I got life

8 01 2015

Stipulated: Adults get to make whatever boneheaded medical decisions about themselves that they want.

Stipulated: Adults do not get to make whatever boneheaded medical decisions about their children that they want.

Question: Ought a 17-year-old be able to make a boneheaded medical decision about herself?

Cassandra C. is a 17-year-old with Hodgkin lymphoma, a disease which, when treated with chemotherapy, has a high (80-85%) survival rate. Cassandra initially underwent surgery, then two rounds of chemo, before deciding that while she wants to live, she wants to do so without, in the words of her mother, Jackie Fortin, putting “poison” in her body.

It’s not a stretch for a layperson to consider chemo a poison: the patient ingests the drugs with the idea that they will kill the cancer without killing her, and it is the lucky, lucky cancer patient who isn’t sickened by this treatment.

But it is a stretch to think that there exists some other, effective, non-poisonous treatment for Hodgkin’s, not least because there is no good evidence of its existence. Some (#notall. . .) alt-med folks may think oncologists are in league with pharma companies to hide cheap and easy cures to nasty diseases, but I highly doubt there is a conspiracy of cancer docs to keep effective treatments away from their patients just so they can profit from their suffering.

In any case, if Cassandra were 18, she could cease the chemo in search of those non-poisonous treatments, but at not-quite-17-and-a-half, she’s been confined to medical ward by Connecticut state officials and forced to undergo treatment; the Connecticut Supreme Court just reaffirmed that decision by those officials.

Art Caplan (from whom I took a class when he was at Minnesota) wrote a brief editorial that 17 is 17—that is, not 18, and therefore unable to medical decisions on her own behalf. I get the technical point (1718), but I’m not so sure that the consequentialist argument Caplan goes on to make—Hodgkin lymphoma is treatable—ought to carry the day.

After all, if she turned 18 tomorrow, the lymphoma would remain just as treatable, and the absence of that treatment would leave her just as dead.

Cassandra told the AP that

it disgusts her to have “such toxic harmful drugs” in her body and she’d like to explore alternative treatments. She said by text she understands “death is the outcome of refusing chemo” but believes in “the quality of my life, not the quantity.”

“Being forced into the surgery and chemo has traumatized me,” Cassandra wrote in her text. “I do believe I am mature enough to make the decision to refuse the chemo, but it shouldn’t be about maturity, it should be a given human right to decide what you want and don’t want for your own body.”

It is about maturity, actually; the difficulty is determining what counts as maturity?

Is it just about age? Reach 18 years and you’re mature; prior to that, not.

That has both the benefit and drawback of simplicity. It’s a straightforward standard, but one which, strictly applied, seems nonsensical, ascribing a substantive ethical property to passage of time : “January 1 you’re immature, but October 1 you’re mature.”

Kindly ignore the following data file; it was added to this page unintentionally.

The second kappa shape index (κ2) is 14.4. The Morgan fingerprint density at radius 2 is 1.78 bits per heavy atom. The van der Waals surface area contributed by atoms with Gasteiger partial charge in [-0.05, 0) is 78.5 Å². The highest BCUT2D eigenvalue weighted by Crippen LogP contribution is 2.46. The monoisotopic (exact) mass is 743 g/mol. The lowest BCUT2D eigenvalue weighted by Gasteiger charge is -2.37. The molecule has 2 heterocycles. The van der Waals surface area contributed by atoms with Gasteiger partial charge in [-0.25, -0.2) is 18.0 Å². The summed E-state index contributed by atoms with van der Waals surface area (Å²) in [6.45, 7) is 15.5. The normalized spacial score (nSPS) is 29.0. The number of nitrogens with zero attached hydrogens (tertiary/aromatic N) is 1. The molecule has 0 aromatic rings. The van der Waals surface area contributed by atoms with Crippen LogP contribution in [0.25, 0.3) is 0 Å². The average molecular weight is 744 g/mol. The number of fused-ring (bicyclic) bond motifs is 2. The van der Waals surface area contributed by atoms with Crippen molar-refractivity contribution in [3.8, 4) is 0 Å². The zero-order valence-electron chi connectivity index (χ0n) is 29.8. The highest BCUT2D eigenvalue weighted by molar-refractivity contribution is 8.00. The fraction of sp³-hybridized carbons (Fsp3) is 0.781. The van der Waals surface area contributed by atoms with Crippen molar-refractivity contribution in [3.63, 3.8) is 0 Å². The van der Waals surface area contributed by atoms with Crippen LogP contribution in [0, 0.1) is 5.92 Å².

Age matters—if Cassandra were 10, I’d think there was no ethical problem—but largely as a stand-in for other properties, including the ability to make decisions.

So is maturity about decision-making ability? Well, okay, but what does this mean? Is this about making good (by whatever metric) decisions? And what if someone repeatedly makes bad (b.w.m.) decisions?

If their adults, and those decisions are of a non-criminal nature, we say, Okay, but largely because most of us don’t want to live in a society where we don’t get make decisions about our own lives. We assert the procedural right to decide, regardless of the content of the decision, because we’d rather make our own decisions (good and bad) than have others make them for us.

But teenagers, man, teenagers get to make some decisions and not others, and figuring out what decisions they get to make often does come down to the content of those decisions. If the kid makes good decisions (as determined by the parents), he’s given the leeway to make even more; if not, then not.

And thus the Connecticut Supreme Court has judged the procedural ability of Cassandra to make her own medical decisions on the content of those decisions: it thinks she’s decided badly, and as a result, ought not be able to decide at all.

I get this, I do, but I am made uneasy by it.  What if she had a different disease, with a much lower (40 percent? 30?) survival rate? What if the treatment were more disabling over the long-term? Or what if she doesn’t respond to the treatment? Is there any amount of suffering from the treatment that would lead the hospital to stop?

Or will they only stop when Cassandra turns 18, and is free to decide for herself, whatever the content of that decision?

This is a tough case, and I don’t know that the Court got it wrong. I just don’t know if they got it right, either.

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One response

9 01 2015
dmfant

without going all Derrida this sort of thing ” It’s a straightforward standard, but one which, strictly applied, seems nonsensical, ascribing a substantive ethical property to passage of time” was what drove me out of practicing medical ethics, most folks involved either couldn’t see that these sorts of standards were non-sense or had some mistaken faith in technology/testing that we could draw/ground such clear distinctions with more psychology or such.
be interested in yer take on:
http://syntheticzero.net/2014/01/07/assembling-ethics-in-an-ecology-of-ignorance-paul-rabinow/

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